What does it take to be a choreographer in Singapore? Try anything and everything, say some of Singapore’s contemporary dance choreographers.
BY MELANIE LEE
Published on 9 May 2016
BY MELANIE LEE
There are dancers who are happy to dance as long as their legs can carry them, and then there are the dancers who decide they want to go into choreography.
For some, it’s a natural evolution. “As I grew older, I didn’t just want to perform something that was perfect and not related to my life. I wanted to discover more,” says Kuik Swee Boon, who had a stellar dancing career with Singapore Dance Theatre and Spanish dance troupe Compania Nacional de Danza before deciding to set up his own T.H.E Dance Company in 2008.
For others, it’s an opportunity. Raka Maitra, artistic director of CHOWK, was classically trained in Odissi, the oldest Indian dance form. When her husband got a job here in 2004, she decided that the arts scene in Singapore could potentially give her the capacity to experiment. “I was given a space at The Substation, where for the next few years I started developing my own vocabulary of contemporary dance work based on the Odissi classical dance,” she recounts.
Whatever the case, being a choreographer is not for the faint-hearted. It’s not just about designing steps to a dance. A choreographer is also often involved in music, lighting and costumes to ensure everything comes together for a successful performance. Last year, Christina Chan, a full-time artist with Frontier Danceland, collaborated with composer Ho Wen Yang and Ding Yi Music Company to create a score of contemporary music played by traditional Chinese instruments to complement her work themed on generation gaps.
Kavitha Krishnan, creative director and choreographer of Maya Dance Theatre, expands on the idea by exploring alternative performing spaces besides the stage or the black box. In 2013, her company performed outdoors on a rooftop at Little India. “Our objective is to transport the audience to our world and give them a new experience,” she explains.
The additional challenge for these choreographers is the genre they are working with: contemporary dance — a loaded and subjective genre to both dancers and audience alike.
Chan, who has choreographed 12 works since 2011 (while still dancing full-time), believes that contemporary dance gives her creative freedom. “Everything is at your disposal and this dance form can be relevant in any part of the world. I make it a point to work with different dance companies as I don’t want to be labelled into anything.”
Meanwhile, Maitra grapples with what is considered ‘contemporary dance’ in Singapore. “There’s a lot of new work coming out but most of it feels very Westernised… meanwhile, some people don’t quite know what to make of my Asian contemporary work and label me ‘traditional’. It would be good to see more local contemporary works that are better suited for Asian bodies.”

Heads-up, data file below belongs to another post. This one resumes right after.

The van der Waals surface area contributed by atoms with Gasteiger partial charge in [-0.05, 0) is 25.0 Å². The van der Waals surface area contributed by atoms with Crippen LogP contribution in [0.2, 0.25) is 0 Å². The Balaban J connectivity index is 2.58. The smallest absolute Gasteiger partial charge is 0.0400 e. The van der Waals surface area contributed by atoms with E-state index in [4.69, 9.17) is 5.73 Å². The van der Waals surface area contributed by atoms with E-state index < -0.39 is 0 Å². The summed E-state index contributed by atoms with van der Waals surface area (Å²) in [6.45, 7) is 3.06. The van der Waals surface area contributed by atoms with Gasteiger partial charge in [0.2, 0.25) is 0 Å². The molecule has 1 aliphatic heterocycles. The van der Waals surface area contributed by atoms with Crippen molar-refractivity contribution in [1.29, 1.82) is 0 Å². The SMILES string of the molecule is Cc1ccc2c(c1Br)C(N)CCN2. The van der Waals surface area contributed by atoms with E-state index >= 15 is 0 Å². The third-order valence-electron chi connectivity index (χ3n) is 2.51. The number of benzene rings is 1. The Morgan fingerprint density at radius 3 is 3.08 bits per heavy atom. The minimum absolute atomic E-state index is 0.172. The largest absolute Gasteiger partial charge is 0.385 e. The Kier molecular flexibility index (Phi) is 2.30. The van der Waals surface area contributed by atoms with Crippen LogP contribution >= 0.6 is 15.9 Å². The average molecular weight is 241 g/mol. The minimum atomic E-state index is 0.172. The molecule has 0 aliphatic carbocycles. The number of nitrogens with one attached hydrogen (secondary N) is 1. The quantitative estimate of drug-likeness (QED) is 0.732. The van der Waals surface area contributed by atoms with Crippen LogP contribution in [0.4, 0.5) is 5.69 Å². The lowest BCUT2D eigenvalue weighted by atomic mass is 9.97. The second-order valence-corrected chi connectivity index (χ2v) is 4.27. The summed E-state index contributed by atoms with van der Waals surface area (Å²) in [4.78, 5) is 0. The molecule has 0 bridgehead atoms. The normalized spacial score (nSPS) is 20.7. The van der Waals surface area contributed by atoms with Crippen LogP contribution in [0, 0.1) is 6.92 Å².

From Krishnan’s point of view, contemporary dance choreography in Singapore is bustling with creativity and the healthy competition is motivating. “At Maya Dance Theatre, we embrace collaboration with independent artists through residencies. We believe this cross-pollination brings something more interesting and holistic.” Her company recently worked with choreographers and dancers from Indonesia, Portugal, the US, Denmark, Germany, Norway and Israel (along with emerging local dance talents) for their recent RELEASE 5.0 productions in early March.
As for Kuik, who presents his company’s new production Helix this month, he’s just glad contemporary dance is a lot more popular now than before.
“Eight years ago, people did not even want to understand this form of dance. But now, there’s this realisation that it is accessible. You may not understand it, but you can still like it. Contemporary dance is actually perfect for a multicultural, migrant country like Singapore. It allows different dance elements to come together to reflect living experiences. And the audience is free to interpret it however they want.”
How do Singapore contemporary dance choreographers find their groove when creating new dance works?
CHRISTINA CHAN, 28
Rehearsal head & full-time artist, Frontier Danceland
“My first collaboration with French artist Aymeric Bichon was semi-terrifying as I’m used to being in control. We’d just roll around together without splitting and see where that would go. Somehow, Midlight, the piece that came out of this, has been quite popular.”
KAVITHA KRISHNAN, 44
Creative director & choreographer, Maya Dance Theatre
“I approach choreography like occupational therapy (what I was trained in) and work out the movements with the dancers. I articulate my ideas to the principal dancer, Shahrin Johry, who then teaches the movements to the rest of the dancers.”
RAKA MAITRA, 45
Artistic director, CHOWK
“As an avid reader, my dances are usually inspired by literature. In the past, I’ve done work based on the writings of Argentine author Jorge Luis Borges, Sri Lankan Tamil poet Cheran, and Persian poet and astronomer Omar Khayyam.”
KUIK SWEE BOON, 43
Artistic director & choreographer, T.H.E Dance Company
“Before I begin anything, I will ask myself what I need. This is because dance is essentially my way of communicating to the world. What do I have to say? What does my body want to express?”